“After years of silence and inaction, the Canadian government and CBSA are taking serious steps that will hopefully bring us closer to ending child detention and family separation,” says Gros. “But Ottawa needs to move quickly and deliberately to end the needless suffering of children and their parents.”
“It is the fact of detention, not the condition of detention, that is the ultimate problem,” she says. “Investing a lot of money to improve facilities is not going to improve the situation. We need to address the root of the problem – detention itself.”
Gros says that CBSA cases are complex and diverse. “There isn’t a binary solution of either release or detention to address these cases,” she says. “But there are a wide range of alternatives to detention that still allow children and families to live in communities where their fundamental human rights are not deprived,” she says. Gros also notes that less than two per cent of cases involving children are a risk of danger to the public.
Yolanda Song, a third-year student completing her J.D. degree at the Faculty of Law who co-authored the report, says that officials can take steps to address the problem even before legislative changes are made. “CBSA officers and authorities need to focus on the best interest of the child when they make the decision to arrest, detain or release someone.”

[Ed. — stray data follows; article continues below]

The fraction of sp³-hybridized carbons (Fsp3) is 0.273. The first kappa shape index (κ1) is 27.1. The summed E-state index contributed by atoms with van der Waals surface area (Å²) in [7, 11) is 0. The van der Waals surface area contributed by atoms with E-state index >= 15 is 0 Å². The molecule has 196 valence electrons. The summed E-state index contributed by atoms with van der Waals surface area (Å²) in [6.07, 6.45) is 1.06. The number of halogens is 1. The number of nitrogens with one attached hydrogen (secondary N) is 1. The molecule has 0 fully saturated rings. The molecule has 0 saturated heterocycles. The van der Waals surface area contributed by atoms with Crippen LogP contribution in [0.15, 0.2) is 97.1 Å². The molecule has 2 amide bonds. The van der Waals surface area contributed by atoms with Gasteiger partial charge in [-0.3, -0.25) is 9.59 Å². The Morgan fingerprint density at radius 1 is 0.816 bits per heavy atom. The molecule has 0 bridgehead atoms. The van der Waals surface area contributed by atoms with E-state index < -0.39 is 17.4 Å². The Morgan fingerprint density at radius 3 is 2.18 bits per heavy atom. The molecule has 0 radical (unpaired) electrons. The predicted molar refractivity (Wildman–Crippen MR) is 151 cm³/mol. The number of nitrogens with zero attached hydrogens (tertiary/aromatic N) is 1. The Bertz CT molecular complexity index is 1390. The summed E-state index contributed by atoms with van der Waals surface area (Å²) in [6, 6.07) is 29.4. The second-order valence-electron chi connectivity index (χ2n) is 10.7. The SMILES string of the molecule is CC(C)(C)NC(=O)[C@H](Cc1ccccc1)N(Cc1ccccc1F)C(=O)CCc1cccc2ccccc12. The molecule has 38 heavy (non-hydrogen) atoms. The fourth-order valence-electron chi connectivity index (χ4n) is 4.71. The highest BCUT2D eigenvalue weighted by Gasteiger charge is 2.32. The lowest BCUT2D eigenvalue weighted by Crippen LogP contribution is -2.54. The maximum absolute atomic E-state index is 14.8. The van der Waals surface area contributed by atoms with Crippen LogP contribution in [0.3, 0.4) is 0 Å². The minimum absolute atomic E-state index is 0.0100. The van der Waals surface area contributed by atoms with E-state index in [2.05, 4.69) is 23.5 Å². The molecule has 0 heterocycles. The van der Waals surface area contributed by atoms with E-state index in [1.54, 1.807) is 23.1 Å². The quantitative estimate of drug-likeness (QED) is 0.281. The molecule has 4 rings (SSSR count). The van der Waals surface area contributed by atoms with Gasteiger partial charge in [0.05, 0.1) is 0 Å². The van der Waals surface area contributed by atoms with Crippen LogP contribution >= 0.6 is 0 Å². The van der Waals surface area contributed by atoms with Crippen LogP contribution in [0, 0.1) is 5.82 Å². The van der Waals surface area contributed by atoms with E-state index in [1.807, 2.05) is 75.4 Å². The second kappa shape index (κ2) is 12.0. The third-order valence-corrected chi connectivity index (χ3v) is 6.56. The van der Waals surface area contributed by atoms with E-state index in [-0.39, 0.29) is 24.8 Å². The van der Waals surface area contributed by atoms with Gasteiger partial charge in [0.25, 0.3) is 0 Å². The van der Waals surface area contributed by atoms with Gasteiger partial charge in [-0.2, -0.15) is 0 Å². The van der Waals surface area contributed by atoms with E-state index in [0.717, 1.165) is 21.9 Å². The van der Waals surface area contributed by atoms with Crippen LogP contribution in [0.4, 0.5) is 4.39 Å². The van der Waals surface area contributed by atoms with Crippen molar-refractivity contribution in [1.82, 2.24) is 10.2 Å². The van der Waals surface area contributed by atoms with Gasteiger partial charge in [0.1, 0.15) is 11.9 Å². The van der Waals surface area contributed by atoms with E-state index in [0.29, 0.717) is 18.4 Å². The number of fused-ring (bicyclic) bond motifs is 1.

The 70-page report builds on the recommendations of the IHRP’s 2015 report, “We Have No Rights,” and makes 11 recommendations to ensure that Canada complies with its international human rights obligations.
It concludes that children and families with children should be released from detention or accommodated in community-based alternatives to detention. These include electronic monitoring, reporting obligations, financial deposits and guarantors.
“Canada should be aligned with international requirements that place the best interest of children as the primary consideration in all state action that concern children,” Gros says. “Currently the system falls short for children who are de facto detained, who are invisible in the system.”